Kylesa

Ultraviolet

Written by: AP on 14/08/2013 21:37:47

Of all the sludge metal bands in the world, Kylesa have always been the most erratic; their unlikely blend of genres stretching from post-punk and garage rock to dream pop and psychedelic rock, cementing them as one of the most creative, diverse and readily recognisable bands of the sludge movement. Still, their wayward genre aggregations have rarely struck a chord with me, with 2011's "Spiral Shadow" and its predecessor, the 2010 LP "Static Tensions" leaving a modest, though not altogether insignificant impression. But here at last with "Ultraviolet", six studio albums into their career, the magic is beginning to grip a hold of me.

Veiled in mystery and dread, "Ultraviolet" is best described as a coming together of eerie psychedelic infusions, earth rocking dirge and heavy grooves, like some errant offspring of Beach House, High on Fire and Mastodon (circa "Crack the Skye" (2009)). These ideas and influences are there to be beheld on opening duo "Exhale", which features two bass lines courtesy of a cameo from Jay Matheson, and the excellent "Unspoken"; owing in no small part to the greater role guitarist Laura Pleasants now plays with her vocal contributions; while track three "Grounded" presents itself as a much more traditional, groove based affair reminiscent of the pop-riddled sludge of Baroness on their "Red Album" (2007). It, too, has its bits of space exploration to be sure, but the song is primarily centered around an eloquent, stoning riff of an exquisitely unforgettable nature. Sadly not everything "Ultraviolet" has to offer has this character, as "We're Taking This" and "What Does It Take", with their brevity, charging tempo and incensed shouting and screaming (delivered by guitarists Phillip Cope and Laura Pleasants, respectively) over acidic resonance, quickly prove. They seem a little pointless in the context of the bigger picture, and might have been omitted to afford "Ultraviolet" a greater sense of unity.

But even so there is an abundance of obscure, yet strangely compelling material begging to be digested here, whether it's the dreamy heaviness and tribal percussion administered by "Long Gone", or the slow-burning, shoegazing balladry of "Steady Breakdown". Above all, "Ultraviolent" suceeds through diversity, ebbing and flowing through a range of intriguing dynamics both within and in between its individual songs. But it also has the intrinsic advantage of Kylesa opting for a two-pronged drum arrangement (though as opposed to the band's previous work, which variably features Tyler Newberry (2007, 2010-2013), Eric Hernandez (2008-2009), Jeff Porter (2006-2007), Jason Caldwell (2005), Brandon Baltzley (2004-2005) or Christian Depken (2001-2004) on one of the drumkits; here the two prongs have been laid down by Cope himself, and Carl McGinley, who has been with Kylesa since 2006), allowing for an enormous amount of texture and depth in the rhythm department, as exemplified well on "Vulture's Landing" - one of the record's standout tracks - and "Quicksand", which sounds somewhat like Torche on psychedelic drugs. "Drifting" seems almost a b-side of Portishead's dark and troubled trip-hop - in the best possible sense - and divulges once and for all Kylesa's strong penchant for psychedelia, concluding the album on as mysterious a note as "Exhale" begins it.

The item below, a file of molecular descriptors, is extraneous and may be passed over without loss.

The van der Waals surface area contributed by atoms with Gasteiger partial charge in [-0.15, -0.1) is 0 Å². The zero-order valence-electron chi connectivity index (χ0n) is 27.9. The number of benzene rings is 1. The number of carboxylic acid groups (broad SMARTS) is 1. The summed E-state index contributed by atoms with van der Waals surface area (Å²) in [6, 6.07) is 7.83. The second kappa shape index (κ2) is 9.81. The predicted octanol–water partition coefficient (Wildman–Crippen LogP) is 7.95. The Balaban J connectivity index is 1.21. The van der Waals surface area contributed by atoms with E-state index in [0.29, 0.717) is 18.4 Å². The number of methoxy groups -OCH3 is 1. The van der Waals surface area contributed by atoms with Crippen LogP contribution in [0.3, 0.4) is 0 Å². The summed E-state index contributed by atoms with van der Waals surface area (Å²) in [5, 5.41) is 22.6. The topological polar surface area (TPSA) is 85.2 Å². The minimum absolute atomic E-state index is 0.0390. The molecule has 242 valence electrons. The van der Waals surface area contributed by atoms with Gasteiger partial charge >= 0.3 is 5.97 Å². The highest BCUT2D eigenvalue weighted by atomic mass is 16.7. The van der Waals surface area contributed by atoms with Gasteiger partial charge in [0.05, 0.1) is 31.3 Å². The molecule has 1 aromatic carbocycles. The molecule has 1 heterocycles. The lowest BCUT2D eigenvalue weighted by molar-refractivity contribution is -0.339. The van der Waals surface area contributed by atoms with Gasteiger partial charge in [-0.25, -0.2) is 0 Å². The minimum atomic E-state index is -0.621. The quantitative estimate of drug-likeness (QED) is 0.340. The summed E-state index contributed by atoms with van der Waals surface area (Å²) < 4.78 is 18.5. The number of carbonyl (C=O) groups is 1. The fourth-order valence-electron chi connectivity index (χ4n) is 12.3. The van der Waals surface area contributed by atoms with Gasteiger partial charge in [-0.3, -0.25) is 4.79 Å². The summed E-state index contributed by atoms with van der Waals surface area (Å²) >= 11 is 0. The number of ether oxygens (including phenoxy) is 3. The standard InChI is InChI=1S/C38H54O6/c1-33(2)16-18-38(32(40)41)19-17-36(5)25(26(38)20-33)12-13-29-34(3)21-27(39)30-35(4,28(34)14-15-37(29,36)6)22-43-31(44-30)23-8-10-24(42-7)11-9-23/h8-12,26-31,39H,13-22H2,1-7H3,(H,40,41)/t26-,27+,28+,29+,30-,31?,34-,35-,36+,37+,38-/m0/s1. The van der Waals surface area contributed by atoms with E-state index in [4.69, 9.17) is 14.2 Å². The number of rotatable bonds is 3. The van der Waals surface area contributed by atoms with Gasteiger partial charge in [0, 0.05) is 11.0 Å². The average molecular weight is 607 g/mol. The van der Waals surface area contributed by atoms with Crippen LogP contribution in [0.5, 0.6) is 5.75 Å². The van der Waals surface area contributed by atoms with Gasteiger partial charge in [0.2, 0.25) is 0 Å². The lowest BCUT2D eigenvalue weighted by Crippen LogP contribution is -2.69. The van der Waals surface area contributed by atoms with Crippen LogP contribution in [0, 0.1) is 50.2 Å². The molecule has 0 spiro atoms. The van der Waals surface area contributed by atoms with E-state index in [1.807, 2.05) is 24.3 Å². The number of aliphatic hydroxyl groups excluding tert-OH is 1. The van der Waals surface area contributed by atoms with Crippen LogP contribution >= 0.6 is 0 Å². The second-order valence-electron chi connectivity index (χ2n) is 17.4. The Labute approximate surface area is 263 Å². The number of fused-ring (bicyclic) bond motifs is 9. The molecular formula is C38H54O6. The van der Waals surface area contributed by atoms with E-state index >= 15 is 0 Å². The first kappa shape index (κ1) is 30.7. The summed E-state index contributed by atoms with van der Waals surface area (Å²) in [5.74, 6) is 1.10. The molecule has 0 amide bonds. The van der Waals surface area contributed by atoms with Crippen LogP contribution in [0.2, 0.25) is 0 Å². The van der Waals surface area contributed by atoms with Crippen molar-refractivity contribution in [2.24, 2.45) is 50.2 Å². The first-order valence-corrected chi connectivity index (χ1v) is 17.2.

As such, "Ultraviolet" is not a flawless album, but it does offer me a set of intrigues that the band's previous material never could. At times hypnotic, at times magnetic, and at times genuinely punishing, it is an album which begs for, and even requires plenty of airtime in order to fully appreciate; and an album which should appeal to fans of stoner, psychedelic and sludge alike. Highly recommended stuff.

8

Download: Unspoken, Grounded, Long Gone, Vulture's Landing, Drifting
For the fans of: Baroness, High on Fire, Plöw
Listen: Facebook

Release date 24.05.2013
Season of Mist

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